Day 5 Live Below The Line for UNICEF £1 a day

The last day arrived.

Woke early. There is something about this way of living that makes me need less sleep than normal.

Breakfast was porridge with salt and water. It was pretty bland without a sweetener of some kind but filling and warming.

Then I performed my usual yoga, meditation and morning prayers. My legs were STILL aching from the caffeine withdrawal. I began to despair they would ever stop hurting.

I read, researched on the internet, checked my social media and attempted to go for a walk which I abandoned due to heavy rain.

Lunch was rice with a bean burger made with the leftover mix from yesterday. I had now run out of all fresh produce with just oatmeal, rice and pasta left.

I felt a complete lack of energy so decadently watched a film all afternoon: Mulholland Drive. I very much enjoyed it, trying to tease out the meanings.

Dinner was pasta with some parsley from the garden and a little oil. It tasted much better than I expected. I have really come to enjoy the tastes of these simple foods.

So that was my five days complete. I spent the evening watching another film: Byzantium. This was a Gothic vampire tale and good fun. My legs were still aching.

Reflections

I started this campaign really with the idea of raising money for the third world. I had images of starving African children in my head.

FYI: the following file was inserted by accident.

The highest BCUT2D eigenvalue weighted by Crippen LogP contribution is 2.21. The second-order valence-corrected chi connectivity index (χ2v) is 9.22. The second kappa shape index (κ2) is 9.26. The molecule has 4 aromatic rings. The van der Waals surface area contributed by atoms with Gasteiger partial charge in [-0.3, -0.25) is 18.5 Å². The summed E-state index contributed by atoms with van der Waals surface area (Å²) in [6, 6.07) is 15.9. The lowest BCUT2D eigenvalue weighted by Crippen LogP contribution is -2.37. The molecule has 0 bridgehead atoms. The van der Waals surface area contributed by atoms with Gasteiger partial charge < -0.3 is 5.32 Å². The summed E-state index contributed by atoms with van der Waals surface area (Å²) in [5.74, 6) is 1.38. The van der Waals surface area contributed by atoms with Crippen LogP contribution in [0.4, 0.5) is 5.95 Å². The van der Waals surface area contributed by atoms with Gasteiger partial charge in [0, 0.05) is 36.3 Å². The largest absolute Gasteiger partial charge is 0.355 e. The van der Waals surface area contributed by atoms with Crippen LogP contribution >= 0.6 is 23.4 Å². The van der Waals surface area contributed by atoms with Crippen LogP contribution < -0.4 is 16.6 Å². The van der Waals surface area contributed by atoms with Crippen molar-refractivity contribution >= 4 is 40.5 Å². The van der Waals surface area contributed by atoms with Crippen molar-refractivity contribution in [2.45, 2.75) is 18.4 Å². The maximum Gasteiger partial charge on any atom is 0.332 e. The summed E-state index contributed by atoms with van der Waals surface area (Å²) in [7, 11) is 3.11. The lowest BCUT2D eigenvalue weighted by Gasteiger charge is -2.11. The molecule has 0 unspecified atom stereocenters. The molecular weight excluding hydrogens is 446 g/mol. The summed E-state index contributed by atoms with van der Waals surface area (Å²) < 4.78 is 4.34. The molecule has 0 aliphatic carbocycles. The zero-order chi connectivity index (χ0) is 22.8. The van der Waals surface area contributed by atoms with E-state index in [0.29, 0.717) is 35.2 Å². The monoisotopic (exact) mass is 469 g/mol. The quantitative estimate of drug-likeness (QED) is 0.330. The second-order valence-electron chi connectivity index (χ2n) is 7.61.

As the week progressed I also started thinking about poverty in Britain and how people are affected by it.

I was never really hungry during the week as my five pounds spent at Aldi could buy me a lot of carbohydrate. I had a huge bag of oatmeal, white rice and pasta. These simple carbohydrates were my staples. Normally, I would buy wholegrain versions but these were too expensive. The only fresh produce I could afford was three bananas and a big bag of carrots. When I punched my meals into the app My Fitness Pal I found I was short on vitamins most days.
I was usually too high on carbohydrate but very low in fat and way too low on protein. Poor people cannot afford a balanced diet. Filling up on simple carbs is surely going to lead to obesity and health problems which will put a strain on the NHS further down the line. It is impossible to eat five portions of fruit and vegetables a day on this kind of income.

The second thought about poverty that struck me was social isolation. It is impossible to join in with the rest of the community to do anything when you have no money. I felt increasingly alienated throughout the week. In the long term I feel this would lead to depression.

My biggest problem was the caffeine withdrawal. It gave me headaches and leg pains. If anyone is thinking of doing this challenge I would strongly suggest factoring in some money for cheap coffee or tea bags.

I felt humbled and I felt more gratitude for what I have. I would never judge the food choices of the poor. I felt incensed at the obscene inequality of income in the world and I now wish to do more to try to alleviate this in whatever small way I can.

I raised £130 for UNICEF and I am grateful to the people who donated. I was a little saddened by those who didn’t.

It was a worth while experience in that I hoped I raised some awareness and I learned things about myself and others.

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